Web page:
Randy “Handsome Ransom” Jackson, who played for the Brooklyn and Los Angeles Dodgers from 1956-58, will make his first visit to Historic Dodgertown since his playing days, on Saturday, Feb. 18. Ransom, who turned 91 on Feb. 10, will take a walk down memory lane, and share those memories with Historic Dodgertown visitors and Presidents’ Day Tournament participants.
Jackson recently published an autobiographical memoir in which he chronicles his life from growing up in Arkansas to being signed to take over for Jackie Robinson, only to quickly discover nobody replaces a legend like Jackie.
“I have fond memories of Dodgertown and the three spring training camps I was there with such Dodger icons as Jackie Robinson, Roy Campanella, Duke Snider, Don Drysdale and Sandy Koufax,” said Jackson. “It was a special time at a special place that has become extra special after 61 years. For at least one weekend, it will be 1958 all over again. That was the last time I was there.”
Said teammate and friend Carl Erskine, who pitched for the Dodgers from 1948-59:
“We used him (Jackson) primarily at third base. He was not always in the regular Dodger lineup, as we were always trying to get the right bats in the lineup depending on the pitcher for a given day. You have to have a good temperament to do that. Once he came to the Dodgers in 1956 and was lockered up with Hall of Famers, he was in his element.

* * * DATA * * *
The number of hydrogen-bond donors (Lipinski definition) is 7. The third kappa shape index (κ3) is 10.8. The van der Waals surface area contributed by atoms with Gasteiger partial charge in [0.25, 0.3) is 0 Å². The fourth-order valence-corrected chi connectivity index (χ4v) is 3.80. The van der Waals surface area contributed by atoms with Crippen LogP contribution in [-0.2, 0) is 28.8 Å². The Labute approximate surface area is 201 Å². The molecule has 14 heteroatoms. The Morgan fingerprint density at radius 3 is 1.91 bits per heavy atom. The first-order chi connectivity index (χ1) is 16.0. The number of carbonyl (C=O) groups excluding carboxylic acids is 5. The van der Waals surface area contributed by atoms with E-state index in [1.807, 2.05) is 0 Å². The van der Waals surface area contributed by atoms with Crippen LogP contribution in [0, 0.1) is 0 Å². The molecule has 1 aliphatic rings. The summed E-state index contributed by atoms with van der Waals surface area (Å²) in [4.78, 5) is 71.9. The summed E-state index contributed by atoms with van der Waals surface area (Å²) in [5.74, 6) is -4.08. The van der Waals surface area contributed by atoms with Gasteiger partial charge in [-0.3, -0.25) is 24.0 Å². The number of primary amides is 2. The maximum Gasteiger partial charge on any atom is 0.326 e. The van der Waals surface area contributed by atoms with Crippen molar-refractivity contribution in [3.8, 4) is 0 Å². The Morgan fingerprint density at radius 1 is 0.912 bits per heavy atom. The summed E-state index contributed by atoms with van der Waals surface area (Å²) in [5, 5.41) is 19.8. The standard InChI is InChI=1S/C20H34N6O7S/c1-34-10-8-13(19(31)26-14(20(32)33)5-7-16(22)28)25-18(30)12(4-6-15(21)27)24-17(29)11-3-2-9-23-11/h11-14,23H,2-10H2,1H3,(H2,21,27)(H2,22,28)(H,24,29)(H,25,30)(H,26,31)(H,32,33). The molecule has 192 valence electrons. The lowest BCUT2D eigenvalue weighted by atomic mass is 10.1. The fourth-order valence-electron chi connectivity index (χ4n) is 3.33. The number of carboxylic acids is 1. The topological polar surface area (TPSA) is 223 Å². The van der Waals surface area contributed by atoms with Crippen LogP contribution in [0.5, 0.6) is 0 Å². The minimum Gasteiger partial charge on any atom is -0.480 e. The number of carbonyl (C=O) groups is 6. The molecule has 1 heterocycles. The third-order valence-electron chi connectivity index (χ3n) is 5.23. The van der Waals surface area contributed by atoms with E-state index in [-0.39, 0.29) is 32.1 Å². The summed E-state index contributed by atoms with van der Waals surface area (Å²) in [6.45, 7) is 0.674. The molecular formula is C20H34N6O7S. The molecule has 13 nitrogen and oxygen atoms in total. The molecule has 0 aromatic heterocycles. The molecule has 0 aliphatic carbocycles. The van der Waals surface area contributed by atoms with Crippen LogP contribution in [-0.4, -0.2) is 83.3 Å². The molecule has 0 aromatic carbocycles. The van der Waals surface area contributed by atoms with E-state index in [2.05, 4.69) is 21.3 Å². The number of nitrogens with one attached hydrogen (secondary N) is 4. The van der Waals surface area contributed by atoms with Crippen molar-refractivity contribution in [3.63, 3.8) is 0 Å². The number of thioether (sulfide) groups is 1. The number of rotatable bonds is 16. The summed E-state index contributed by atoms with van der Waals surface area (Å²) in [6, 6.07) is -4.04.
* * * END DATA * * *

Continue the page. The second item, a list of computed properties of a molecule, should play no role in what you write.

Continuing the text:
“I got to know Randy quite well. I pitched against him with the Cubs – I think he hit a couple of home runs off me with the Cubs. He was in the lineup the day I got my first no-hitter against the Cubs (June 19, 1952). He always teased me that he hit some line drives well that day, but they were all caught. Randy was a solid, short stroke hitter and had good power. He was respected as a person and is a very classy guy. We used to fish together outside of Miami. We had a very pleasant friendship.”
Handsome Ransom Jackson, Accidental Big Leaguer takes readers from his youth to playing for the Chicago Cubs, Dodgers and Cleveland Indians, including playing in the 1956 World Series and two Major League Baseball All-Star Games. He also played three years of college football at Texas Christian University and the University of Texas, where he competed in two Cotton Bowl Classics. Jackson’s book is co-authored by Gaylon White.
Jackson will be available to autograph his book on Saturday, Feb. 18 from noon to 1 p.m. at Historic Dodgertown’s Jackie Robinson Room.
Jackson’s visit aligns with Historic Dodgertown’s annual Presidents’ Day Challenge. Nearly 90 teams made up of youth ages 9U to 18U from 12 states and Canada will descend upon Vero Beach for this weekend tournament.
In addition to his visit to Historic Dodgertown, Jackson will make an appearance at the Vero Beach Book Center on Sunday, Feb. 19 at 3 p.m., and will be available to autograph his book. The Vero Beach Book Center is located at 392 21st Street.